Other susceptible individuals may have lower self-esteem and minimal social support. Traffickers are more likely to prey on these populations, which are often minorities or other marginalized groups.
“I really have trouble with the word trafficking because the connotation is that there needs to be some kind of movement. Trafficking simply means – in the cases of youth – exploitation.”
Center for Children & Youth Justice
“Whoever the vulnerable populations are in your community – whether they be trans, homeless, people of color – those populations will be disproportionately affected,” Briner said.
“Most people think of pimps and vulnerable girls when they think of trafficking. There is a far more complex landscape of the commercial sex trade than what most of us understand,” Briner said in a training video on sexual exploitation and trafficking of youth at the University of Washington.
There is a misconception that females are disproportionately victims of trafficking. Briner referred to the hetero-female narrative as the biggest misconception in reference to trafficking. The second biggest misconception, she said, is that the boys being trafficked are bi or gay.
In the study “And Boys Too” by Norene Roberts, Commercially Sexually Exploited Children’s liaison, this claim is proved false. It found that approximately 50 percent of youth in the welfare system nationally that had been victims of sexual exploitation were non-female-identifying.
Boys and trans individuals are especially invisible in an industry that already lends itself to a lack of visibility.
Many service providers only offer services to girls because they do not believe boys are victims of trafficking or because they believe that they won’t seek services. Many boys do not seek services due to societal stigmas surrounding masculinity and homophobia, according to Roberts’ study.
Another fallacy is that trafficking is an international issue rather than a domestic one.
Americans tend to think human trafficking is a crime that exclusively occurs in foreign countries. This is a misconception. Trafficking happens in the United States to U.S. citizens in every state in the nation, according to the Human Smuggling and Trafficking Center.
“Without regard to nationality of victims and with greed as their motivation, traffickers seek to exploit those who are vulnerable – the young, the desperate, and the easily manipulated,” according to the Human Smuggling and Trafficking Center.
Americans generally do not refer to domestic victims of trafficking as trafficking victims. They are called criminals, prostitutes, addicts or juvenile delinquents. Traffickers are usually called pimps or criminals, according to the same study.
“Things about trafficking are invisible. Bellingham people know Samish Way is the corridor, but we drive past it everyday. We don’t see it for what it is.”
“I really have trouble with the word trafficking because the connotation is that there needs to be some kind of movement,” Oakley said. “Trafficking simply means – in the cases of youth – exploitation.”
Red flags and resources
Some common warning signs that a minor may be involved in trafficking include chronically running away, irregular school attendance, multiple cell phones, sudden change in possessions, dramatic personality changes and signs of emotional distress, Briner said.
“A youth may demonstrate all of these warning signs and not be a victim of trafficking, or none of them and be a victim of trafficking,” Briner said. “You have to take that all in context.”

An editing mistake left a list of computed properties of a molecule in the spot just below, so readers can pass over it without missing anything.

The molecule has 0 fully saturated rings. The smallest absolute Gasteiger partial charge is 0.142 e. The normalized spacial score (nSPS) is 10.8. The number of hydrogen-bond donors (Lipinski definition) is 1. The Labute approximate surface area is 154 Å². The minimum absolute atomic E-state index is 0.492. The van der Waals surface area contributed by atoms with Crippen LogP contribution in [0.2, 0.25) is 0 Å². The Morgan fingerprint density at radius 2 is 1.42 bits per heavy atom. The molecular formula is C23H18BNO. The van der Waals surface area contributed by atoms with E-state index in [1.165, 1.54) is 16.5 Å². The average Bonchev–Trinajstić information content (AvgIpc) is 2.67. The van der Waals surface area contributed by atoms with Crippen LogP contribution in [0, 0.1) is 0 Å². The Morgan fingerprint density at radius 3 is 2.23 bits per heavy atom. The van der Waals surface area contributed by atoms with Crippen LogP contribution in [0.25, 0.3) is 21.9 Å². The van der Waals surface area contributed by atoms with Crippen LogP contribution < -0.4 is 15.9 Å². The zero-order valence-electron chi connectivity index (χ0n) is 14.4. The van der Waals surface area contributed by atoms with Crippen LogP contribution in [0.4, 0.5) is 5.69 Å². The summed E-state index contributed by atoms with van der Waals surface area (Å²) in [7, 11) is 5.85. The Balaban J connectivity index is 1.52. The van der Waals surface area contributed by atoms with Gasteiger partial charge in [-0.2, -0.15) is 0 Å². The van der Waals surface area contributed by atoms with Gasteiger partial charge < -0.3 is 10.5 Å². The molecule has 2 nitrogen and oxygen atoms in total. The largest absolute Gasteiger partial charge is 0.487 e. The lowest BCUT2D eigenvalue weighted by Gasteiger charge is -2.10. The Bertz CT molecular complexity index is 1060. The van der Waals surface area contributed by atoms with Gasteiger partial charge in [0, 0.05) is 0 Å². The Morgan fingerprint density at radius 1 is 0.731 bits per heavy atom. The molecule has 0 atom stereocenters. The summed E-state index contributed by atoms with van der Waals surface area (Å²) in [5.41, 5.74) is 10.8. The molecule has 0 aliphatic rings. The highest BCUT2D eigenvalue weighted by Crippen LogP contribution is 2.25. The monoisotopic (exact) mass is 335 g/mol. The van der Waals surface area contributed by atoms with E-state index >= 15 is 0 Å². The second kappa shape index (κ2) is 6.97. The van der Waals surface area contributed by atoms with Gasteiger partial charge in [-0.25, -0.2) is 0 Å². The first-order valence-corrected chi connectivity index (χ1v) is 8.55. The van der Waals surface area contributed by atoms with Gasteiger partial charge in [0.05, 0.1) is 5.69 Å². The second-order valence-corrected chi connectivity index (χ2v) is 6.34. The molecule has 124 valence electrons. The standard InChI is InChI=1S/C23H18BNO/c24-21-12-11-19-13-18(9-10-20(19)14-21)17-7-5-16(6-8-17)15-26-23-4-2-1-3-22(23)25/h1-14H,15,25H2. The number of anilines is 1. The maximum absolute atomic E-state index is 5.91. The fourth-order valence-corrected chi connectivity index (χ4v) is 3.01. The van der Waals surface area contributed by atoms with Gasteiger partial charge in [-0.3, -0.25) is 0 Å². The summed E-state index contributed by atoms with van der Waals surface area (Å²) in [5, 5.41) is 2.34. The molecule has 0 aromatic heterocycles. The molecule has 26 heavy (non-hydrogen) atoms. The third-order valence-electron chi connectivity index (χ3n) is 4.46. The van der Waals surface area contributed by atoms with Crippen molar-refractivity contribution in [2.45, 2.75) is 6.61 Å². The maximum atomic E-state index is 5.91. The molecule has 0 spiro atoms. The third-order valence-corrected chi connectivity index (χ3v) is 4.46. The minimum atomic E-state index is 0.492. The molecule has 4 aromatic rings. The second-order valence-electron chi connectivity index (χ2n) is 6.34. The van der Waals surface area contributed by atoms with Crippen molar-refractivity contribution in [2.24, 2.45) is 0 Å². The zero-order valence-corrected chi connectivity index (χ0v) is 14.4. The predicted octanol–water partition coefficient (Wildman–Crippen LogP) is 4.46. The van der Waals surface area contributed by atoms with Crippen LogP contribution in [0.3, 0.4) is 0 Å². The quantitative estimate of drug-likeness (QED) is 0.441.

If you suspect someone is a victim of trafficking, contact the 24-hour hotline, the Human Trafficking Hotline, for confidential help and information. Local resources for trafficking victims include Northwest Youth Services in Bellingham, Engedi Refuge in Lynden or Youth Care in Seattle, to name a few.
What can Western students do?
Senior Emily Husa took Akinrinade’s human trafficking course last spring. She said the most beneficial thing students can do is educate themselves about this issue.
“I was sad that I was so unaware of the prevalence,” Husa said. “It didn’t even occur to me that this could be happening in my own backyard.”
Akinrinade attributes this to the nature of trafficking as operating under the radar.
“Things about trafficking are invisible. Bellingham people know Samish Way is the corridor, but we drive past it everyday. We don’t see it for what it is,” he said.
Akinrinade said that he knows this topic can seem depressing and daunting to take on, but remains positive about the improvements made so far and the ones to come.
“It comes back to the societal ideal of taking care of people on the margins of society. When students go into their careers – if they’re making laws or designing programs to target traffickers – they can be protecting victims,” he said.
Junior Katrina James, who also took Akinrinade’s class, said this issue is extremely complex and solutions to it must be complex as well.
“Even though this is such a big, multifaceted issue, it’s really important that we don’t get discouraged. We have to keep striving toward the ultimate goal of letting children be children.”
Briner said examining the practices in your own life can help to disable the exploitation of others.
“This is about building a culture of consent,” she said. “The majority of people involved in this industry are exploitative. And even challenging those conversations – sexist jokes, trips to the strip clubs, etc. – would make more people get involved and speak out and create a more equitable world for everyone.”
Editor’s note: A survivor of child trafficking who was willing to be interviewed could not be reached for this piece. This topic is often presented through the lens of law enforcement or those removed from this reality. A conscious effort was made to include the lived perspective of this issue, but given its traumatic nature, that voice was unable to be included at this time.
Local resources –
Human Trafficking Hotline: A national hotline offering confidential help and information. 1-888-373-7888
Engedi refuge: Safe housing and care facility in Lynden, offering care to adult women who have experienced sexual exploitation. 360-922-7600
Northwest Youth Services: Non-profit organization serving homeless youth in Whatcom and Skagit Counties. 360-734-9862
Youth Care: Operating out of Seattle, Youth Care was the the first residential recovery program in the Northwest serving child victims of sex trafficking. 206-694-4500
DVSAS: Domestic Violence and Sexual Assault Services of Whatcom County 360-671-5714
CASAS: Consultation & Sexual Assault Support services at Western 360-650-3700
Classes at Western –
Shurla Thibou’s class on sex trafficking: “Topics: Sex Trafficking” Women, Gender & Sexuality Study 320
Babafemi Akinrinade’s class on human trafficking: “Human Trafficking & Smuggling” Fairhaven 334K